the Americans play and the game that is played at the world championships.
    The top tier includes Australia and Japan, as well as Canada, the United
    States, England and the Iroquois team.
    "Box lacrosse," Powless says, "is more like hockey, field lacrosse more like
    There are times, he says, when defence tactics make it more like chess than
    soccer -- "some coaches try and take the creativity right out of it" -- but he
    did play the field game at Rutgers University and received honourable
    mention as an All-American.
    "I like the challenge," he says.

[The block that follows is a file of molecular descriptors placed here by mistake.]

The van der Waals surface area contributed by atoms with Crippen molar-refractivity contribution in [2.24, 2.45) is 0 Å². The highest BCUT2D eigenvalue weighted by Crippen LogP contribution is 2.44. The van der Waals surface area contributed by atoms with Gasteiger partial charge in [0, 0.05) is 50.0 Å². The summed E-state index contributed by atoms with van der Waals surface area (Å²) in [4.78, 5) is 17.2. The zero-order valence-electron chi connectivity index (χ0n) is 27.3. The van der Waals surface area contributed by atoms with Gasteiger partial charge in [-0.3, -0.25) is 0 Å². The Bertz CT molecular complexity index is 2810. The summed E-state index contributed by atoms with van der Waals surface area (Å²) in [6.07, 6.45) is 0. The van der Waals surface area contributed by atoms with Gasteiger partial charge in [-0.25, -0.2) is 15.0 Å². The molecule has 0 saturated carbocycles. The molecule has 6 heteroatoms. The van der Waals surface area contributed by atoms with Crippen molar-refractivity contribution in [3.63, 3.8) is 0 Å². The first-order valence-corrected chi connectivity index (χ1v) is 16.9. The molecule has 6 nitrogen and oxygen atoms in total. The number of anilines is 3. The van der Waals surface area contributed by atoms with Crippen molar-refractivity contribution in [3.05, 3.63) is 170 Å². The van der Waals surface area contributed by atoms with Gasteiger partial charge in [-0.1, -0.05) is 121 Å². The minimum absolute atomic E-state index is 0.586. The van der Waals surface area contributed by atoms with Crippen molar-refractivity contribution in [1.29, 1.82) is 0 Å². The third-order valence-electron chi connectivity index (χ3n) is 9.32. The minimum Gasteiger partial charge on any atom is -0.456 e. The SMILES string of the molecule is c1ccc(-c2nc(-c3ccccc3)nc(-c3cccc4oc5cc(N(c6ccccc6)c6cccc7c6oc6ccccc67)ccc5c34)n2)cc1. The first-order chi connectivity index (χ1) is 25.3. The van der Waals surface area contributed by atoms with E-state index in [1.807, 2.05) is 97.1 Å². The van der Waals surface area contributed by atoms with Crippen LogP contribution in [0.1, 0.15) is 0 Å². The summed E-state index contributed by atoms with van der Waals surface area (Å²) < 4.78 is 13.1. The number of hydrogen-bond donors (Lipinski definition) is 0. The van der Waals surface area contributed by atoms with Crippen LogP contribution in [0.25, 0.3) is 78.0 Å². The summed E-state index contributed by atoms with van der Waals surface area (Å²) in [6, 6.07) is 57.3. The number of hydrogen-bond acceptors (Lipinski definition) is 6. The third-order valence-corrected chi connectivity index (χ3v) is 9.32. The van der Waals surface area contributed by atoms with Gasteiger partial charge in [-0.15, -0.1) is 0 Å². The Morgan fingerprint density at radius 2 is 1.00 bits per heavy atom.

That challenge suddenly became more difficult with this week's dramatic
    changes in team makeup, but the young star is convinced that, even before the
    opening draw, Iroquois Nationals will make their presence felt.
    "You see the flag and they play your anthem," he says.
    "It's really a ceremonial rattle song, but the first time I heard it while
    standing on the floor I felt the same chills inside that players feel when
    they're playing for Canada or the United States.
    "It's such an honour. Just being accepted as an independent, sovereign nation
    in this tournament is amazing."
    If he had a dream beyond the nightmare of coaches being relieved and players
    being declared ineligible, it would be that his team does so well this week
    in London that even the Olympics will have to take note.
    "That," he says, "would be the ultimate goal."
    Don't worry that it's not good enough for anyone else to hear... just sing, sing a song.sigpic